Environment, Nature & Society B
Module code: GY1037
Module co-ordinator: Dr Brett Matulis
This module begins with a question that, at first, seems very straightforward, but in reality is quite complex: 'What is nature?'
Nature is something that seems so familiar but is elusive and can be difficult to pin down. We will consider the ways that nature has been understood throughout history, looking at ideas about nature in Western society, in the Global South, and in indigenous societies. We will also consider the strange (and seemingly contradictory) concept of 'social-nature'.
In the second part of the module, we will turn to issues relating to conservation, resource extraction and sustainability. What are our conservation challenges? And what is being proposed to solve them? We will review current debates around 'new conservation' and other anthropocentric approaches to environmental protection.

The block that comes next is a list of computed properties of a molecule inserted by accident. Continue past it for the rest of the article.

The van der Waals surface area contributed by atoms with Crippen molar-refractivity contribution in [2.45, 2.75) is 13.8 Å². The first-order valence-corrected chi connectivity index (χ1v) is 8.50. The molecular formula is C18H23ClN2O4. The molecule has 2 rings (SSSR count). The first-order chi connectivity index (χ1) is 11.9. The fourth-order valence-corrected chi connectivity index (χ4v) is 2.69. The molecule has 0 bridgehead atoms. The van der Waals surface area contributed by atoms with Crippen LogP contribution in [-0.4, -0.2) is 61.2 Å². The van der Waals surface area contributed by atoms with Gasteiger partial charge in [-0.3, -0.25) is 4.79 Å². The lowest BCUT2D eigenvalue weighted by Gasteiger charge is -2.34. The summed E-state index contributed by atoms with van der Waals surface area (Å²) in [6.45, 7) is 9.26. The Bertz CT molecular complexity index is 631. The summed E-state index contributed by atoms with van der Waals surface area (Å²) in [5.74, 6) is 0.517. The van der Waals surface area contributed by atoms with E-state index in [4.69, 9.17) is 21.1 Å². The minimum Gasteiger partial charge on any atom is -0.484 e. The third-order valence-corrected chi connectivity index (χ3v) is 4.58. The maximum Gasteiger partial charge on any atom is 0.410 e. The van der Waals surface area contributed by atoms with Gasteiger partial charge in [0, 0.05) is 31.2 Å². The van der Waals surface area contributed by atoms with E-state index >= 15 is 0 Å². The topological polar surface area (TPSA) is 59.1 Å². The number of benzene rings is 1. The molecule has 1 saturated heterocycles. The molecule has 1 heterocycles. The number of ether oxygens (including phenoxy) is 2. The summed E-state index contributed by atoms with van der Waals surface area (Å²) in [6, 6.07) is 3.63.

We will also consider ideas about 'economic de-growth' as a means of reducing consumption and improving human wellbeing.
The module will conclude with two lectures that help us to think differently about nature, including some thoughts on nature in unexpected places and a vision of the possibilities for our environmental future.
- Traditional understandings of nature and 'social-nature'
- Western perspectives and histories of environmental concern
- Environmental perspectives in the Global South
- Indigenous environmental perspectives
- Resource extraction and environmental degradation
- Conservation challenges
- Development, sustainability, and new ideas about 'economic degrowth'
- 10 two-hour lectures
- Exam (50%)
- Critical review essay (50%)